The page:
In April of 1968 Greene took to the air and pleaded with his listeners to remain calm in the wake of rioting prompted by news of the assassination of Martin Luther King Jr. in Memphis, Tennessee. He emerged as one of the best-known media figures in the city, and reportedly Hubert H. Humphrey, vice president under Lyndon B. Johnson from 1965 to 1969, was among Greene's listening audience. His popularity led to the television show Where It's A, followed in 1976 by the debut of Petey Greene's Washington, which aired on WDCA-TV 20. His famous opening catchphrase this time was "Adjust the color of your television!" and the show was picked up for national broadcast in 1980 by a fledgling Black Entertainment Television (BET) cable network. He was even invited to the White House during the administration of President Jimmy Carter, for a March of 1978 state dinner in honor of visiting Yugoslav president Josip Broz Tito.
Booked on the Tonight Show
Greene and Hughes became close friends at WOL 1450-AM, despite their dissimilar backgrounds and personalities, with Hughes serving as his manager and pushing him into a stand-up comic career at the same time that another frank-speaking black comedian, Richard Pryor, was becoming famous. The record remains unclear whether Greene's appearance on the hugely popular Tonight Show with Johnny Carson ever actually happened: Reportedly, Greene was leery about how well his jokes would go over with a largely white studio audience made up mainly of tourists and done for national television, and he told his biographer that he never showed up for the booking; other sources report that he bombed, badly, and may have been under the influence of drugs, alcohol, or both.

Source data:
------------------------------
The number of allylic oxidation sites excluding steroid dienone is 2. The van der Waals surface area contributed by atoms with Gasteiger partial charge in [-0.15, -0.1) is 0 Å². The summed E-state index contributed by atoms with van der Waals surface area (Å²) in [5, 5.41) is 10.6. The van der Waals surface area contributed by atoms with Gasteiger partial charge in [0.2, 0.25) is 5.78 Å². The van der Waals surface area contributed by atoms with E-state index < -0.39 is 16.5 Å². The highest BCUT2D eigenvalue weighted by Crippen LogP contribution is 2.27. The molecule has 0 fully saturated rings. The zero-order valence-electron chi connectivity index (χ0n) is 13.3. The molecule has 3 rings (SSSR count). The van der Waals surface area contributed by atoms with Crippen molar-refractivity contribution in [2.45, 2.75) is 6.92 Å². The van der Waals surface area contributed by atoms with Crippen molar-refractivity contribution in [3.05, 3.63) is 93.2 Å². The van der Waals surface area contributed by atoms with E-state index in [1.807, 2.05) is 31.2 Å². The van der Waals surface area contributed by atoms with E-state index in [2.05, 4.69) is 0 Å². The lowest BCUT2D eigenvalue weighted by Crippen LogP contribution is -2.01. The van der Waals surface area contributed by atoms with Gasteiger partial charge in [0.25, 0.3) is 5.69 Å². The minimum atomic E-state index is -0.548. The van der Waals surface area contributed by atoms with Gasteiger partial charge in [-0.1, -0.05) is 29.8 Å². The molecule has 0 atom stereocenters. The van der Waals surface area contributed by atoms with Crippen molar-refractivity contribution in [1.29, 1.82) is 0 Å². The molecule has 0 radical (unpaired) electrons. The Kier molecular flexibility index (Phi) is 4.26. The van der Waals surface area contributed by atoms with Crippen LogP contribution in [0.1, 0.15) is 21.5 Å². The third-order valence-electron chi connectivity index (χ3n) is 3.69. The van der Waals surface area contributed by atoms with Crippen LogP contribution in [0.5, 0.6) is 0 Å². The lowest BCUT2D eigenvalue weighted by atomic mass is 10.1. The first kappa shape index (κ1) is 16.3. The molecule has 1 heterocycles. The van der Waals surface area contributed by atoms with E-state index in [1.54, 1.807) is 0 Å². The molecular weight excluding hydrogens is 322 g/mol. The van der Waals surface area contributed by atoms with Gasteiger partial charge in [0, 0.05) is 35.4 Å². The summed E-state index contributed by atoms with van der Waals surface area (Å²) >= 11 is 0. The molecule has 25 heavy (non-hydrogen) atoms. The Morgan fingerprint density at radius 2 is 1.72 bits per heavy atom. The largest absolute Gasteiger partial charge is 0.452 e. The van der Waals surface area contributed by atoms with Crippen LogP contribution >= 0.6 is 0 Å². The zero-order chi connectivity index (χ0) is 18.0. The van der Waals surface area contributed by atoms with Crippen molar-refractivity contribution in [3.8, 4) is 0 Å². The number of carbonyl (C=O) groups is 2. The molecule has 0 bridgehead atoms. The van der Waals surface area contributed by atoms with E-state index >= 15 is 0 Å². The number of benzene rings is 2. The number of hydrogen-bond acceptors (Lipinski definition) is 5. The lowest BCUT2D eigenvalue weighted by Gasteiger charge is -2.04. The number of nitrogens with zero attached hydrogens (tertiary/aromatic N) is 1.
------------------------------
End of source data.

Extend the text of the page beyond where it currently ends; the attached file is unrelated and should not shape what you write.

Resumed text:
At a Glance …
Born Ralph Waldo Greene on January 23, 1931, in Washington, DC; died of cancer on January 10, 1984, in Washington, DC; children: Ralph, Petra, Renee; stepdaughter Melanie.
Career: Radio announcer and host of Rapping with Petey Greene, WOL 1450-AM, after 1967; cohost of the Washington, DC, public-affairs television show Where It's At; host of Petey Greene's Washington, 1976-84.
Awards: Won two local Emmy awards in the Washington, DC, television market.
Greene died of cancer on January 10, 1984, at age fifty-two. Thousands came to pay their respects at Union Wesley African Methodist Episcopal Zion Church in Washington, DC, but his achievements faded from memory over the next two decades until Hughes's son wrote a screenplay about the friendship between his father and Greene. The script attracted serious interest in Hollywood, with names such as Martin Lawrence reportedly interested in taking on the role, but the job eventually went to Don Cheadle. Talk to Me earned mixed reviews from critics, but one reviewer, Gail Mitchell in Billboard, called it impressive as a "historical snapshot of black radio and its potent, engaging mix of community service and entertainment." Mitchell continued, "It was a pre-syndication, pre-satellite world back then, inhabited by individually styled personalities who were just as popular as the artists whose music they played because of their innate ability to relate to their audiences."
Rackley, Lurma, Laugh If You Like, Ain't a Damn Thing Funny: The Life Story of Ralph "Petey" Greene as Told to Lurma Rackley, Xlibris Corporation, 2003.
Billboard, July 21, 2007.
Entertainment Weekly, July 20, 2007.
Essence, February 2007.
Jet, July 23, 2007.
Washington Times, January 27, 2004; July 13, 2007.
Mondello, Bob, "‘Talk to Me’: The Mouth That Roared in '60s DC," All Things Considered,http://www.npr.org/templates/story/story.php?storyId=11957643 (accessed December 26, 2007).